Tuesday, 26 September 2017
In Repose
Written by Daniela Kaleva   
Sunday, 03 October 2010 20:29

In ReposeIn Repose challenges the taboos of death, historical sore spots and the boundaries of artistic expression to bring together into a multimedia show performance-based research, various art forms and kuyo - a Japanese ceremony honouring diseased relatives. The project took the artists to Japanese cemeteries in Townsville, Broom, Thursday Island, Port Hedland and Roebourne, and into hitherto unreached creative peaks, which changed forever the communities they visited and, as it proves, the audiences they encountered.

It is rare to be able to witness past and present performance at once, but In Repose does it with a storyline delivered by koto music, narration, dance, photography and video footage and audio from the field trips. The unusual structure of the show is cohesive, logical and beautifully proportioned. It engages the audience in contemplation about life and death, and into a direct experience of identity catharsis.

Like presiding priests, Mayu Kanamori (photographer and narrator), Satsuki Odamura (koto), Wakako Asano (dance), Vic McEwan (narrator) and Keith Tucker (lighting) weave Japanese kuyo into a transcendental experience, which illuminates historical events and heals past grievances.

The binding substance of the narrative is the koto music and virtuosic playing of Satsuki Odamura. She was able to draw out the heart of this large plucked Japanese harp with 13 strings; the number 13 symbolising death and new beginnings. Her compositions rest in Shirabemono, improvisation and Western counterpoint traditions.

The pieces are perfectly crafted as separate essays and as characteristic blocks within the larger structure. Especially notable were the instrumental accompaniment to the suicide dance, and the melodramas of Japanese text and koto music that provided invisible transitions from narration to dance. The melodrama technique has been widely used in Western stage genres and cinema with references to emotional, supernatural and death, and is applied to perfection in this work albeit with koto accompaniment.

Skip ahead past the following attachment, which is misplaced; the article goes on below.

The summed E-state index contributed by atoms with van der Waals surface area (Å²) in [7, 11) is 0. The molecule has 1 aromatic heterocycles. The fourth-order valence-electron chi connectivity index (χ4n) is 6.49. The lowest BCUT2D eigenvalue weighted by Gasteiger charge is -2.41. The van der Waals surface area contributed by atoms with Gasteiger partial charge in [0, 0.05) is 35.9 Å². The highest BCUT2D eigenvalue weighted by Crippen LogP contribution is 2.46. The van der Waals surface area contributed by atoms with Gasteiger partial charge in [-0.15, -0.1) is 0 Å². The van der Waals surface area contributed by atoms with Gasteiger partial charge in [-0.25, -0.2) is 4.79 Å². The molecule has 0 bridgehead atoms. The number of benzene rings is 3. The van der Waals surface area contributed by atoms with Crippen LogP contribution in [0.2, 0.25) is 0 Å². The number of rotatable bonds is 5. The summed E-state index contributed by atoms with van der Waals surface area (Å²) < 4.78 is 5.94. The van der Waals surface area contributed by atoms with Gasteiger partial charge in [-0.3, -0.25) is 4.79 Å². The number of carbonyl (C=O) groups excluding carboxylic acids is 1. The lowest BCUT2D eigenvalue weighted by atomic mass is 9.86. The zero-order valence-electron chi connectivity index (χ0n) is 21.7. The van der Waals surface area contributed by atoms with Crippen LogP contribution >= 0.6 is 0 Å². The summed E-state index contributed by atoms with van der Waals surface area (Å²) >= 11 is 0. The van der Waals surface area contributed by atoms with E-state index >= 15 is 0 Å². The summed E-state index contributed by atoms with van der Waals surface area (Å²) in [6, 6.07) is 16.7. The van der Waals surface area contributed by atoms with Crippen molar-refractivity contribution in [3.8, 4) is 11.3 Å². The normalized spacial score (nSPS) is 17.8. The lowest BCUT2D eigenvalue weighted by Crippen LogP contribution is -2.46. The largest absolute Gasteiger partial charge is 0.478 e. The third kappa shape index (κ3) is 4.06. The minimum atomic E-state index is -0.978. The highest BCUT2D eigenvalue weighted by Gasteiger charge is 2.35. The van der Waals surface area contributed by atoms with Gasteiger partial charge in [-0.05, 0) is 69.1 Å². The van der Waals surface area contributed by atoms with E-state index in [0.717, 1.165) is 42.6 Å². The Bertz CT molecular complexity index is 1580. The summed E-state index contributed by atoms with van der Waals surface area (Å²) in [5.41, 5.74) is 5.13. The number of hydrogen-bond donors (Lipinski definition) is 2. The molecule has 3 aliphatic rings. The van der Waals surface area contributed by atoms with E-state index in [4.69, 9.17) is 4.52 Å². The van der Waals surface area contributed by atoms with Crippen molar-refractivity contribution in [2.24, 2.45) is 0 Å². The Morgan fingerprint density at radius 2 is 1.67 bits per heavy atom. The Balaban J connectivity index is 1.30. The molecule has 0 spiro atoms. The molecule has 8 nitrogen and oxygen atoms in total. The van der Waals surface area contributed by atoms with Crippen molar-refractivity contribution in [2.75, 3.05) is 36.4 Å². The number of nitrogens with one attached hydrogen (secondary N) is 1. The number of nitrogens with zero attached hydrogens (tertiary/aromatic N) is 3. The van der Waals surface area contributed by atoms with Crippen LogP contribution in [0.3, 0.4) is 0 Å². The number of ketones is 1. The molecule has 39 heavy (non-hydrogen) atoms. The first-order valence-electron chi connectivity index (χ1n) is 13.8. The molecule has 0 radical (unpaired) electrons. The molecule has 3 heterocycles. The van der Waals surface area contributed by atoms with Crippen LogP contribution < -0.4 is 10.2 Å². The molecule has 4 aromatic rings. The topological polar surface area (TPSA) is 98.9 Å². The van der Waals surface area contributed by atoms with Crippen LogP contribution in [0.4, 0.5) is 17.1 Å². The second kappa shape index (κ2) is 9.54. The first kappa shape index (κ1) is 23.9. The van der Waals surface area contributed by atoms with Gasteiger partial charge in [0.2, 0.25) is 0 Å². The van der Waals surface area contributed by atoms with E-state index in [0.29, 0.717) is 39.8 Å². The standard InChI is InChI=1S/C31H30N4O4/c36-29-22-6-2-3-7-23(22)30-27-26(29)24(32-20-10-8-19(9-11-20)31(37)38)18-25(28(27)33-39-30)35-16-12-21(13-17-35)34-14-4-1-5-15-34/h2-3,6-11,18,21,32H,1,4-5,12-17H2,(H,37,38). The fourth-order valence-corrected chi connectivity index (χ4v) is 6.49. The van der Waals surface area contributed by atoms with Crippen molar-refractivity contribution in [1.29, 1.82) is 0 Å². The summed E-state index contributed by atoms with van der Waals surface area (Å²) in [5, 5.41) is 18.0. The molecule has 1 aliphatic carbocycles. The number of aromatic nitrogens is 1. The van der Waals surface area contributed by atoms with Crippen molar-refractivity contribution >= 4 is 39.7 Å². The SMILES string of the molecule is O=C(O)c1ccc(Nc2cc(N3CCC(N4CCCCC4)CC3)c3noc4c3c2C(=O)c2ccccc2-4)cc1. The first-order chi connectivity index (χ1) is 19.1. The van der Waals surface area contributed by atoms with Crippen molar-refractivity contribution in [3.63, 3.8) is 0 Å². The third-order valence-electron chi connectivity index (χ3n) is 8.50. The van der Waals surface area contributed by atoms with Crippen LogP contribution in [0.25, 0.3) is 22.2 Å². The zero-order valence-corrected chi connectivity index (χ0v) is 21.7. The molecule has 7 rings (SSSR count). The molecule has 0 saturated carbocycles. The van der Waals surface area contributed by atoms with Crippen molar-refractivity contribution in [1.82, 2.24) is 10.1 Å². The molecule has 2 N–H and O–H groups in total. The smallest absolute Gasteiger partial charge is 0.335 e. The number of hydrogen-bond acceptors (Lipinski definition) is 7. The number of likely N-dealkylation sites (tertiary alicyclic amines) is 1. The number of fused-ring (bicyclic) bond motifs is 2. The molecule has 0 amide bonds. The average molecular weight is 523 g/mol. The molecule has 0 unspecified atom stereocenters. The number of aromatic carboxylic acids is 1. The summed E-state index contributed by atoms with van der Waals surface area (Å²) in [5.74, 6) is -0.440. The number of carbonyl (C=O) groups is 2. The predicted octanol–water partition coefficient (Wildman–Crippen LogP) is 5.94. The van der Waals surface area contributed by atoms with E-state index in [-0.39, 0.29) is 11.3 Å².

Wakako Asano’s movement conveyed the solemn reverence of the memorialisation ceremony and the inner flight of discovery into past and future, culminating in present wisdom.

Mayu Kanamori’s atmospheric photographs, exhibited in the foyer gallery and featuring on stage, were the anchor of the story.

Mayu Kanamori and Vic McEwan, the two narrators representing Japan and Australia respectively, reflected mirror-like on the motto ‘We will all become part of this landscape’. They bridged memories, imaginations and realities in the almost full and magically lit Space Theatre.

The synthesis between the art forms manifested unmistakably when the shadow of Wakako, danced projected on one of the tomb stone banners, accompanied by koto melodies and contemplative words. In Repose is beneficial for both those who were affected by this part of Australian history and for the younger generations who are oblivious of it. This powerful performance demonstrates the supremacy of art in communicating subjective knowledge and its capacity to reach into the very core of human subsistence.


Adelaide Festival Centre's OzAsia Festival
In Repose

Venue: Space Theatre
Dates: 1 - 2 Oct, 2010
Time: 7.30pm
Duration: 1 hr 15 mins
Tickets: Adult $25, Conc $20
Bookings: www.bass.net.au
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